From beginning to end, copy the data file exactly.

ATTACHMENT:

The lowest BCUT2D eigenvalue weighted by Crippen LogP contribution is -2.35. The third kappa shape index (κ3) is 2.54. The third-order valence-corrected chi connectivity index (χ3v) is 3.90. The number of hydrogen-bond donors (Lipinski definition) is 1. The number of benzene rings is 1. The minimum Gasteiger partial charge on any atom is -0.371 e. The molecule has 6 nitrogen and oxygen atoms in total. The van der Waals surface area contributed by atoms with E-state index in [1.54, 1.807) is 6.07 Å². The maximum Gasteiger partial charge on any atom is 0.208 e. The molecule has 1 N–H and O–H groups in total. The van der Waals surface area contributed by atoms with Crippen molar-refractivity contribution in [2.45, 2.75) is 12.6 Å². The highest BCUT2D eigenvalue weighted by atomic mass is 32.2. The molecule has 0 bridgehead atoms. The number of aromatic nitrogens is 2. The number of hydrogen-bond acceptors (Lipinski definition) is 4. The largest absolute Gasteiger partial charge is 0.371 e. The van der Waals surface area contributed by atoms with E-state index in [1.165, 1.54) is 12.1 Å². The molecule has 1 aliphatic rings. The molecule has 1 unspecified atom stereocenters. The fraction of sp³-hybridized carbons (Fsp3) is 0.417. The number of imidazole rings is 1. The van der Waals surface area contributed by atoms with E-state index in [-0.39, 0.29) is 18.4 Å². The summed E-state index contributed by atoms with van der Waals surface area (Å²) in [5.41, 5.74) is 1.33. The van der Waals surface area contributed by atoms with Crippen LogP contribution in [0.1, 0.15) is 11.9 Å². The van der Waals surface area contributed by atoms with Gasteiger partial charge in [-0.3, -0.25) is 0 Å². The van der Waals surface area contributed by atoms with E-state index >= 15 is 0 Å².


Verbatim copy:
The lowest BCUT2D eigenvalue weighted by Crippen LogP contribution is -2.35. The third kappa shape index (κ3) is 2.54. The third-order valence-corrected chi connectivity index (χ3v) is 3.90. The number of hydrogen-bond donors (Lipinski definition) is 1. The number of benzene rings is 1. The minimum Gasteiger partial charge on any atom is -0.371 e. The molecule has 6 nitrogen and oxygen atoms in total. The van der Waals surface area contributed by atoms with E-state index in [1.54, 1.807) is 6.07 Å². The maximum Gasteiger partial charge on any atom is 0.208 e. The molecule has 1 N–H and O–H groups in total. The van der Waals surface area contributed by atoms with Crippen molar-refractivity contribution in [2.45, 2.75) is 12.6 Å². The highest BCUT2D eigenvalue weighted by atomic mass is 32.2. The molecule has 0 bridgehead atoms. The number of aromatic nitrogens is 2. The number of hydrogen-bond acceptors (Lipinski definition) is 4. The largest absolute Gasteiger partial charge is 0.371 e. The van der Waals surface area contributed by atoms with E-state index in [1.165, 1.54) is 12.1 Å². The molecule has 1 aliphatic rings. The molecule has 1 unspecified atom stereocenters. The fraction of sp³-hybridized carbons (Fsp3) is 0.417. The number of imidazole rings is 1. The van der Waals surface area contributed by atoms with E-state index in [-0.39, 0.29) is 18.4 Å². The summed E-state index contributed by atoms with van der Waals surface area (Å²) in [5.41, 5.74) is 1.33. The van der Waals surface area contributed by atoms with Crippen LogP contribution in [0.1, 0.15) is 11.9 Å². The van der Waals surface area contributed by atoms with Gasteiger partial charge in [-0.3, -0.25) is 0 Å². The van der Waals surface area contributed by atoms with E-state index >= 15 is 0 Å².